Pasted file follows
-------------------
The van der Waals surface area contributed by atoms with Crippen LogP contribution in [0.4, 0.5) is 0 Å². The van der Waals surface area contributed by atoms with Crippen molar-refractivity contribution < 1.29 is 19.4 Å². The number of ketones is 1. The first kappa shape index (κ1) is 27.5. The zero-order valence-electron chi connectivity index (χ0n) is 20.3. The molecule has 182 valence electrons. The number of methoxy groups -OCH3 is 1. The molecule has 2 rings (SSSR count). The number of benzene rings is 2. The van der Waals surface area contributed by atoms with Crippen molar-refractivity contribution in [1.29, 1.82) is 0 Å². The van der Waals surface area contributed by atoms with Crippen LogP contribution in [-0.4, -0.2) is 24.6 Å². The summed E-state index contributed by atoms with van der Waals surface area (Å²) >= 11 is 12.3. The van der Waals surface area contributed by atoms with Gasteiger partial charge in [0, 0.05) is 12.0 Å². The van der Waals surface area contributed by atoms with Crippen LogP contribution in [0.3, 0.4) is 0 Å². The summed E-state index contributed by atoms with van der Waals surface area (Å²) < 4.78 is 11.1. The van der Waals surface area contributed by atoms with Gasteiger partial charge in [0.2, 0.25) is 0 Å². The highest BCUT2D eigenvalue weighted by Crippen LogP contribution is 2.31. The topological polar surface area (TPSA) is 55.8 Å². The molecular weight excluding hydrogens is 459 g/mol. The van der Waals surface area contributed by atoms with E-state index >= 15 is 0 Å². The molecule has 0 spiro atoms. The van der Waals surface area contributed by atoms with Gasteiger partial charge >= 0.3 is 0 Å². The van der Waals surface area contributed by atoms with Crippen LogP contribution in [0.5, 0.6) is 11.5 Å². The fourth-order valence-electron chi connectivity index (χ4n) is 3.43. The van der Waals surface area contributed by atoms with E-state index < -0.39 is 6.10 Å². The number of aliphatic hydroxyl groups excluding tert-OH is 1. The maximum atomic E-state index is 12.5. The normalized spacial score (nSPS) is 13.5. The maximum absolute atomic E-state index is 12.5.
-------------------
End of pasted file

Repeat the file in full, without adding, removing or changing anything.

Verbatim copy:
The van der Waals surface area contributed by atoms with Crippen LogP contribution in [0.4, 0.5) is 0 Å². The van der Waals surface area contributed by atoms with Crippen molar-refractivity contribution < 1.29 is 19.4 Å². The number of ketones is 1. The first kappa shape index (κ1) is 27.5. The zero-order valence-electron chi connectivity index (χ0n) is 20.3. The molecule has 182 valence electrons. The number of methoxy groups -OCH3 is 1. The molecule has 2 rings (SSSR count). The number of benzene rings is 2. The van der Waals surface area contributed by atoms with Crippen molar-refractivity contribution in [1.29, 1.82) is 0 Å². The van der Waals surface area contributed by atoms with Crippen LogP contribution in [-0.4, -0.2) is 24.6 Å². The summed E-state index contributed by atoms with van der Waals surface area (Å²) >= 11 is 12.3. The van der Waals surface area contributed by atoms with Gasteiger partial charge in [0, 0.05) is 12.0 Å². The van der Waals surface area contributed by atoms with Crippen LogP contribution in [0.3, 0.4) is 0 Å². The summed E-state index contributed by atoms with van der Waals surface area (Å²) < 4.78 is 11.1. The van der Waals surface area contributed by atoms with Gasteiger partial charge in [0.2, 0.25) is 0 Å². The highest BCUT2D eigenvalue weighted by Crippen LogP contribution is 2.31. The topological polar surface area (TPSA) is 55.8 Å². The molecular weight excluding hydrogens is 459 g/mol. The van der Waals surface area contributed by atoms with E-state index >= 15 is 0 Å². The molecule has 0 spiro atoms. The van der Waals surface area contributed by atoms with Gasteiger partial charge >= 0.3 is 0 Å². The van der Waals surface area contributed by atoms with Crippen LogP contribution in [0.5, 0.6) is 11.5 Å². The fourth-order valence-electron chi connectivity index (χ4n) is 3.43. The van der Waals surface area contributed by atoms with E-state index < -0.39 is 6.10 Å². The number of aliphatic hydroxyl groups excluding tert-OH is 1. The maximum atomic E-state index is 12.5. The normalized spacial score (nSPS) is 13.5. The maximum absolute atomic E-state index is 12.5.